Dozing through the French Revolution

I shall seize fate by the throat.
—Ludwig van Beethoven

While the gang tipples at Cronin’s
off the Square, paper due, I’m trying
to make sense of the French Revolution,
fighting a cauldron of ennui and sleepiness.

Burke’s Reflections, Doyle and Carlyle
histories succeed as anesthesia, I hear
the three individual quarter notes in G
then E-flat for two beats on 89.7,

some say fate knocking at the door, others
liberté, égalité, fraternité.
Blood cleanses Place de la Concorde,
Republican ideals knock at each Parisian door,

the overtaxed shopkeeper, tinsmith and baker
refuse to watch the nobles eat cake,
fund wars and dance money away,
they rise, take to the Paris boulevards.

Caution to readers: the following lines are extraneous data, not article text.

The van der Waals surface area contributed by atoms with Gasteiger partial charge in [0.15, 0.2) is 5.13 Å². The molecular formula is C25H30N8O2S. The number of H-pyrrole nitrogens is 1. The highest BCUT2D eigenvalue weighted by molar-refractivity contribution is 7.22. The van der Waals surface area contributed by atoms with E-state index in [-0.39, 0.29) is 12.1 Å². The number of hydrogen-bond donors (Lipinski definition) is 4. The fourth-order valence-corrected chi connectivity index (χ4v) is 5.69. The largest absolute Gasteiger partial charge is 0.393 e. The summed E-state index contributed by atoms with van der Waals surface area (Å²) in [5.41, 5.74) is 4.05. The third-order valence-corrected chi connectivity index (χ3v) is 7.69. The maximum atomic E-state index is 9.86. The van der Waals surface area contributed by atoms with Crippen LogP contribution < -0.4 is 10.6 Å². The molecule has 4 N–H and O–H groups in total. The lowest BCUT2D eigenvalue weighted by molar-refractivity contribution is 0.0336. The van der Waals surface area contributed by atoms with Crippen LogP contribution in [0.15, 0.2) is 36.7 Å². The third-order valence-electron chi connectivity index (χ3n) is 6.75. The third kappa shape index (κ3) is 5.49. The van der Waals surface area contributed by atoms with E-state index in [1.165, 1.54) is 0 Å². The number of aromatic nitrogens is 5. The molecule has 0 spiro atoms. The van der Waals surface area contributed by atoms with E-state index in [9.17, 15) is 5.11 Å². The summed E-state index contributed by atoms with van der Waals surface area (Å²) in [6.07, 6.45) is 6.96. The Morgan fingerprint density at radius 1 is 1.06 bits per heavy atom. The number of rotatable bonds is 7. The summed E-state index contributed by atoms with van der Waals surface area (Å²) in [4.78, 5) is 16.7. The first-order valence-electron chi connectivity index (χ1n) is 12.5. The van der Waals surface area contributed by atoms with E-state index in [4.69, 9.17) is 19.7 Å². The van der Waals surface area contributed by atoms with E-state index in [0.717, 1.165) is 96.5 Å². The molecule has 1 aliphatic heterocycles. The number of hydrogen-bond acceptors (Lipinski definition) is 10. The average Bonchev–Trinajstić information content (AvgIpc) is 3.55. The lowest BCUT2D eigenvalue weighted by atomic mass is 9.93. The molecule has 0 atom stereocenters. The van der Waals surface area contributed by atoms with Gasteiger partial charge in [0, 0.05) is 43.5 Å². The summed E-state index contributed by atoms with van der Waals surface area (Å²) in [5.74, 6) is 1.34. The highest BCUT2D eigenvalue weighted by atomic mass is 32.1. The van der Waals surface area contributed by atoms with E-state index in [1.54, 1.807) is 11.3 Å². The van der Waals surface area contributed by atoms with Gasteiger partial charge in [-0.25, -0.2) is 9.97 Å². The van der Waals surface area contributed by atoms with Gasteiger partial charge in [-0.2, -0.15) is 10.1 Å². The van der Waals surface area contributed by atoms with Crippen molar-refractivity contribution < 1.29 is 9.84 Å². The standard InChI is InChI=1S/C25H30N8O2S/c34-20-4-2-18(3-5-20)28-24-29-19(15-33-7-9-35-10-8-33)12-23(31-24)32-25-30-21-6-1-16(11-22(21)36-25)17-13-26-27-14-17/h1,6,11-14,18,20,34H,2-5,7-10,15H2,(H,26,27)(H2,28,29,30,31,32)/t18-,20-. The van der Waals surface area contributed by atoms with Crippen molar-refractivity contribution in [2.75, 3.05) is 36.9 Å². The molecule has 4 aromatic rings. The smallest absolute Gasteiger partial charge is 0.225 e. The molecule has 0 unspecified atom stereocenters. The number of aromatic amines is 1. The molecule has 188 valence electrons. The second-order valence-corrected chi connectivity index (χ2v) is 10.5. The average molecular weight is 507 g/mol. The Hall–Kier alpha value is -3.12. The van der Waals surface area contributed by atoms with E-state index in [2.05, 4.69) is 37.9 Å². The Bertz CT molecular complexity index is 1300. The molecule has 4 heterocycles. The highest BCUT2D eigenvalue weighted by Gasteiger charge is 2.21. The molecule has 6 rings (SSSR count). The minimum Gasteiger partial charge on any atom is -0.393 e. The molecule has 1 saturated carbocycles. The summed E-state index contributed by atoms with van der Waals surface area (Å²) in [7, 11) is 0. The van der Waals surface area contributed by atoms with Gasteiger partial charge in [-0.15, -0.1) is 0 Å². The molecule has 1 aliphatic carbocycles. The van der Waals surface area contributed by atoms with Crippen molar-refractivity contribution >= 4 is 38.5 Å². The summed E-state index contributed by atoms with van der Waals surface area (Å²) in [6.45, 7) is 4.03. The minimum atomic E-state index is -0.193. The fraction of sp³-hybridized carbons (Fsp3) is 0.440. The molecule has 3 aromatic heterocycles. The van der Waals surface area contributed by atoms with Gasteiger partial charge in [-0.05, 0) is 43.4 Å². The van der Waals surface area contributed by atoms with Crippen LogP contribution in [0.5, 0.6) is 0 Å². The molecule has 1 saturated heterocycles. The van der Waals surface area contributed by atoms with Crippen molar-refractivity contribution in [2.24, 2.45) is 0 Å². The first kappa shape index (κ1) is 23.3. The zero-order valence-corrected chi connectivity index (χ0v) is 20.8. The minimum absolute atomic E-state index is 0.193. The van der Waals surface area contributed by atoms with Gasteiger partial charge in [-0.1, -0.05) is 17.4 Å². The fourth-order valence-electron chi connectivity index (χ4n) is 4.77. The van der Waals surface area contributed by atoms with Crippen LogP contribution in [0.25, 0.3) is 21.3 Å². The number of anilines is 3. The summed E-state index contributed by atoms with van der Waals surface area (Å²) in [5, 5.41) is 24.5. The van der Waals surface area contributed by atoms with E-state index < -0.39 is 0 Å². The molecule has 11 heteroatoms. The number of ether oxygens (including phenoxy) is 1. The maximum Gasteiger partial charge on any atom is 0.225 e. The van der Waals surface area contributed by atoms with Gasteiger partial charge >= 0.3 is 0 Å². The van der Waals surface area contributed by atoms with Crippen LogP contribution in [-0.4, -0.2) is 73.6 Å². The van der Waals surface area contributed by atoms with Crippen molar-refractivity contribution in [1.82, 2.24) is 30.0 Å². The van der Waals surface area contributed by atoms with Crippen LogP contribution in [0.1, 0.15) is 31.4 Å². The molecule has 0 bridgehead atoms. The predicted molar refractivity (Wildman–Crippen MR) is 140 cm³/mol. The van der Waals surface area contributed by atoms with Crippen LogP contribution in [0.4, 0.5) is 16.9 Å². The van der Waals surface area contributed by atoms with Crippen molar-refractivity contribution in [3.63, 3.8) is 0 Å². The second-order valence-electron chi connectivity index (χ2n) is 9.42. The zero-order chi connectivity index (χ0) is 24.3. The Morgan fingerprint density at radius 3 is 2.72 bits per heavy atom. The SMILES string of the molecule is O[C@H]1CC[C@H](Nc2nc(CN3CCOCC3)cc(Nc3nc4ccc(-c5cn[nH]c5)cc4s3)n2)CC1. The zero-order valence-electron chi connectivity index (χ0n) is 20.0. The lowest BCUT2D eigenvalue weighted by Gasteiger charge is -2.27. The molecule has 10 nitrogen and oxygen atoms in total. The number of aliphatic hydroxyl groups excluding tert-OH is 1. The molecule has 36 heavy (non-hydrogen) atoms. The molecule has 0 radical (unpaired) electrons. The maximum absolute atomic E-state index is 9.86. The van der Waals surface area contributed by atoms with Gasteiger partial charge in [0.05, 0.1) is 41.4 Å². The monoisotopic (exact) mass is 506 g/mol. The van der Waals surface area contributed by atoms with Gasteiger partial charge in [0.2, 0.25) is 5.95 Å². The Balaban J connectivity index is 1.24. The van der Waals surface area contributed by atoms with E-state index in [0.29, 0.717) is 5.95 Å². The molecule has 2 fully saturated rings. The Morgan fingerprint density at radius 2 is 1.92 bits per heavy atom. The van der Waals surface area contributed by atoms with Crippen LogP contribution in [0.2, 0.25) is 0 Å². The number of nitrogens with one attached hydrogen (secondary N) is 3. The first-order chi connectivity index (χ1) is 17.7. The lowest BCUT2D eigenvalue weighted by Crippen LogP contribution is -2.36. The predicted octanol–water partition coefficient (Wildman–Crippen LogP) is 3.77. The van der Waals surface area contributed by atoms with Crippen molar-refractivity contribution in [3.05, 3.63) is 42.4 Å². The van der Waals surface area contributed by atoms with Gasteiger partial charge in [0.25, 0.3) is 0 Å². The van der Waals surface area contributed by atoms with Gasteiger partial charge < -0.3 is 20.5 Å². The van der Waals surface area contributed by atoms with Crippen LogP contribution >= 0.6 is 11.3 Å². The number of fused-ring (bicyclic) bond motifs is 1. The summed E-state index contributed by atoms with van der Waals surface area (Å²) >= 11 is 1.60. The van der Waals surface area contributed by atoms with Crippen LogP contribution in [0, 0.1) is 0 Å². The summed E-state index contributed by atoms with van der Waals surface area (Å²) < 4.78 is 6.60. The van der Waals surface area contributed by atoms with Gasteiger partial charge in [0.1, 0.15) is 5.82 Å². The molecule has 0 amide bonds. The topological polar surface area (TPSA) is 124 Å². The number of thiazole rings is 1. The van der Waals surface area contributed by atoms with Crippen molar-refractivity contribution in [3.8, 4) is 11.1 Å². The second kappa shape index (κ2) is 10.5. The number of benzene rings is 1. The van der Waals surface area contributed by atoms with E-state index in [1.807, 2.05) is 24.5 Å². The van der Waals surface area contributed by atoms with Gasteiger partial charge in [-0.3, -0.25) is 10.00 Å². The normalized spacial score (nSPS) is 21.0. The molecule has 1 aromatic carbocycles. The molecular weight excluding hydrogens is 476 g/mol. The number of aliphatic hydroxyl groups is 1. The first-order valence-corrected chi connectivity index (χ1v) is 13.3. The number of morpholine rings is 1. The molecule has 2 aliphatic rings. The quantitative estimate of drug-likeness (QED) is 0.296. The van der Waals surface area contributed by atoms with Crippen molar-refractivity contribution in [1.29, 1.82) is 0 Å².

Peasants rebel at the pursuit of hare and hart
trampling their crops, workers at the want
of bread, the entire third estate at servitude
and tithes to a Church amassing land beyond need.

I hear the sound of blood on Parisian streets,
record tricolor red, white and blue flags
that wave at gatherings. The fury persists
because the gods are sanguine in my masterwork.

Extra trombones, contrabassoon and piccolo
aid my journey through conflict to victory.
Dissonance, vivace and allegro scream through my work
so no one can sleep, yet I awaken to a blank page.